2011-02-03 / General Stories

Texas Senator Hutchison Introduces Bill to Reduce Americans’ Tax Burden

At the outset of the 112th Congress, U.S. Senator Kay Bailey Hutchison (R-TX), Texas’ senior Senator, introduced two bills to lower the tax burden for millions of American families.

Sen. Hutchison’s legislation, S. 80, would prevent future tax increases on Texas families by allowing for the permanent deduction of state and local sales taxes.

“The sales tax deduction is important for a very simple reason: people should not have to pay taxes on their taxes. Texas families are targeted by this tax code inequity, and as a result, they have to give the government more of their hard-earned income. My legislation will fix this problem for good by making the state and local sales tax deduction permanent, and finally ending this tax discrimination,” said Sen. Hutchison.

When the deduction for state and local sales taxes was eliminated in 1986, it unfairly penalized citizens in states, including Texas, where there is no income tax. Texans still pay state taxes; revenues are simply collected differently. Recognizing the inequity in the tax code, Congress has repeatedly reinstated this deduction, which is only in effect through 2011. Sen. Hutchison, with U.S. Representative Kevin Brady (R-TX), secured a two year state sales tax deduction in 2004, which has since been extended in 2006, 2008, and again in 2010.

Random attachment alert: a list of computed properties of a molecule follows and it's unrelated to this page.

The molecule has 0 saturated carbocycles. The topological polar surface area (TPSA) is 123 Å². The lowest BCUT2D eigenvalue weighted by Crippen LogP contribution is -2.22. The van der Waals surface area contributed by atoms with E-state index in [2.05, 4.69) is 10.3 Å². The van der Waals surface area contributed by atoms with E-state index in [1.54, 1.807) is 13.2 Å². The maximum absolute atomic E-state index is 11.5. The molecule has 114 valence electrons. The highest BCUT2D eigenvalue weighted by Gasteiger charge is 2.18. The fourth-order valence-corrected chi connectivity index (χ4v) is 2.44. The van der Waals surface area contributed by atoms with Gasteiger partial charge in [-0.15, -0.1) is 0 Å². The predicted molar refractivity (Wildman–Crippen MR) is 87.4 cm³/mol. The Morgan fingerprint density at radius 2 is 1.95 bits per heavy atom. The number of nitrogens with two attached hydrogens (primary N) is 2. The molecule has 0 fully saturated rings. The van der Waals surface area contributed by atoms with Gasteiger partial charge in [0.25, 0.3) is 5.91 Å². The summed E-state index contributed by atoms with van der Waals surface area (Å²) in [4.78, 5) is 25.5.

According to the Texas Comptroller, the sales tax deduction presently saves Texans a projected $1.2 billion a year or an average of $520 per filer claiming the deduction. The Comptroller also estimates that continuing the deduction is associated with 15,700 to 25,700 jobs and over $1.1 billion in gross state product.

Sen. Hutchison also filed S.11, to provide permanent relief from the marriage penalty for all Americans. Since 1997, Sen. Hutchison has led efforts to permanently repeal the marriage penalty tax.

“The marriage penalty is the most egregious, anti-family provision in the tax code. One of my highest priorities in the United States Senate has been to relieve American taxpayers of this punitive burden,” said Sen. Hutchison. “I am pleased that relief from the marriage penalty was included in the recent agreement to extend the broader tax relief for all Americans; however the marriage penalty provisions will only be in effect through 2012. In 2013, marriage will again be a taxable institution and a significant number of married couples will be saddled with more taxes. Given the challenges many families face in this economy, we must make sure we do not backtrack on this important reform.”

In recent years, Congress has made important strides to eliminate the marriage penalty by raising the standard deduction and enlarging the 15 percent tax bracket for married joint filers to twice that of single filers. Before these provisions were changed, 42 percent of married couples paid an average penalty of $1,400. Unfortunately, the current marriage penalty relief will only be in effect through 2012. In 2013, marriage will again be a taxable event and a significant number of married couples will again pay more in taxes unless Congress acts.

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